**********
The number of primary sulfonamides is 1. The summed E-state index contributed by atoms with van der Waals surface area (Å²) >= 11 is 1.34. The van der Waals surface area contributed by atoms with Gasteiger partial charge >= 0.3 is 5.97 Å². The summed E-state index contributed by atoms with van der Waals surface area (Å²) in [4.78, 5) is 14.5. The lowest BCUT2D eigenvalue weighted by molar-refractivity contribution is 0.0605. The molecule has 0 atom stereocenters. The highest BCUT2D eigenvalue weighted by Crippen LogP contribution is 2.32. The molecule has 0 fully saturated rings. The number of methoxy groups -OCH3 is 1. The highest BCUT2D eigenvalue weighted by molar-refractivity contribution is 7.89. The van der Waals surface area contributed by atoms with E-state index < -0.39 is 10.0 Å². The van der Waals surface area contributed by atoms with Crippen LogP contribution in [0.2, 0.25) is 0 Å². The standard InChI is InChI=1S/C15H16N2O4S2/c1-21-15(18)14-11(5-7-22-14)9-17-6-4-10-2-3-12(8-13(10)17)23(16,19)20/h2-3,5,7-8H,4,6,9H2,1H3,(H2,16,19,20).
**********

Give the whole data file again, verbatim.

The number of primary sulfonamides is 1. The summed E-state index contributed by atoms with van der Waals surface area (Å²) >= 11 is 1.34. The van der Waals surface area contributed by atoms with Gasteiger partial charge >= 0.3 is 5.97 Å². The summed E-state index contributed by atoms with van der Waals surface area (Å²) in [4.78, 5) is 14.5. The lowest BCUT2D eigenvalue weighted by molar-refractivity contribution is 0.0605. The molecule has 0 atom stereocenters. The highest BCUT2D eigenvalue weighted by Crippen LogP contribution is 2.32. The molecule has 0 fully saturated rings. The number of methoxy groups -OCH3 is 1. The highest BCUT2D eigenvalue weighted by molar-refractivity contribution is 7.89. The van der Waals surface area contributed by atoms with E-state index < -0.39 is 10.0 Å². The van der Waals surface area contributed by atoms with Crippen LogP contribution in [0.2, 0.25) is 0 Å². The standard InChI is InChI=1S/C15H16N2O4S2/c1-21-15(18)14-11(5-7-22-14)9-17-6-4-10-2-3-12(8-13(10)17)23(16,19)20/h2-3,5,7-8H,4,6,9H2,1H3,(H2,16,19,20).